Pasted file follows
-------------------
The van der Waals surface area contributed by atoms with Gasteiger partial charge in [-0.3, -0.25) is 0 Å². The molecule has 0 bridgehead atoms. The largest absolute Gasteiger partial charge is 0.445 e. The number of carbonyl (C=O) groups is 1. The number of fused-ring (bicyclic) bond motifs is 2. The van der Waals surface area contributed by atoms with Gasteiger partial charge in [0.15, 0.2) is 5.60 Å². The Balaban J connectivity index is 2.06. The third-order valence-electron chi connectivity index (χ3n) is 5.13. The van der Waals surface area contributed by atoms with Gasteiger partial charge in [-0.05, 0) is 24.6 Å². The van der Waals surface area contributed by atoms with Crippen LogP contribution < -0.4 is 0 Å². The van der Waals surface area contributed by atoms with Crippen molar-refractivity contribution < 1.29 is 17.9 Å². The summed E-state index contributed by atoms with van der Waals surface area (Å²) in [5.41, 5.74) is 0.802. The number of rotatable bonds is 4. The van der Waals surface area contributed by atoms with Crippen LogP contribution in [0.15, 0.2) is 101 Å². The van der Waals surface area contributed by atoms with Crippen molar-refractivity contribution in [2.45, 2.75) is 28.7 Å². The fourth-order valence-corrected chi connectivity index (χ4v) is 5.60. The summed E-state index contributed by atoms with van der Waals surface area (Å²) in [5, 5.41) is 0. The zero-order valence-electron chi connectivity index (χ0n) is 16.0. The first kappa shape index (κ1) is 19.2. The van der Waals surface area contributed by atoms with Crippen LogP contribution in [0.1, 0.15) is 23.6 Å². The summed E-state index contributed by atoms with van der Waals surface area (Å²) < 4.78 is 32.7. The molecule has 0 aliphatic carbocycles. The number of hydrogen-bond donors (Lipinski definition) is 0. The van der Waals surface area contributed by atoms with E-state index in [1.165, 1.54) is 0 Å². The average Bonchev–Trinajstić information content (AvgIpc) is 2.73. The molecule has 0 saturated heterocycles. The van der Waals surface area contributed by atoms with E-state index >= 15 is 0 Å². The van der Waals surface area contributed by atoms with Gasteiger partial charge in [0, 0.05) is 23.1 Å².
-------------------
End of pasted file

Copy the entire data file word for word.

The van der Waals surface area contributed by atoms with Gasteiger partial charge in [-0.3, -0.25) is 0 Å². The molecule has 0 bridgehead atoms. The largest absolute Gasteiger partial charge is 0.445 e. The number of carbonyl (C=O) groups is 1. The number of fused-ring (bicyclic) bond motifs is 2. The van der Waals surface area contributed by atoms with Gasteiger partial charge in [0.15, 0.2) is 5.60 Å². The Balaban J connectivity index is 2.06. The third-order valence-electron chi connectivity index (χ3n) is 5.13. The van der Waals surface area contributed by atoms with Gasteiger partial charge in [-0.05, 0) is 24.6 Å². The van der Waals surface area contributed by atoms with Crippen LogP contribution < -0.4 is 0 Å². The van der Waals surface area contributed by atoms with Crippen molar-refractivity contribution < 1.29 is 17.9 Å². The summed E-state index contributed by atoms with van der Waals surface area (Å²) in [5.41, 5.74) is 0.802. The number of rotatable bonds is 4. The van der Waals surface area contributed by atoms with Crippen LogP contribution in [0.15, 0.2) is 101 Å². The van der Waals surface area contributed by atoms with Crippen molar-refractivity contribution in [2.45, 2.75) is 28.7 Å². The fourth-order valence-corrected chi connectivity index (χ4v) is 5.60. The summed E-state index contributed by atoms with van der Waals surface area (Å²) in [5, 5.41) is 0. The zero-order valence-electron chi connectivity index (χ0n) is 16.0. The first kappa shape index (κ1) is 19.2. The van der Waals surface area contributed by atoms with Crippen LogP contribution in [0.1, 0.15) is 23.6 Å². The summed E-state index contributed by atoms with van der Waals surface area (Å²) < 4.78 is 32.7. The molecule has 0 aliphatic carbocycles. The number of hydrogen-bond donors (Lipinski definition) is 0. The van der Waals surface area contributed by atoms with E-state index in [1.165, 1.54) is 0 Å². The average Bonchev–Trinajstić information content (AvgIpc) is 2.73. The molecule has 0 saturated heterocycles. The van der Waals surface area contributed by atoms with E-state index >= 15 is 0 Å². The van der Waals surface area contributed by atoms with Gasteiger partial charge in [0, 0.05) is 23.1 Å².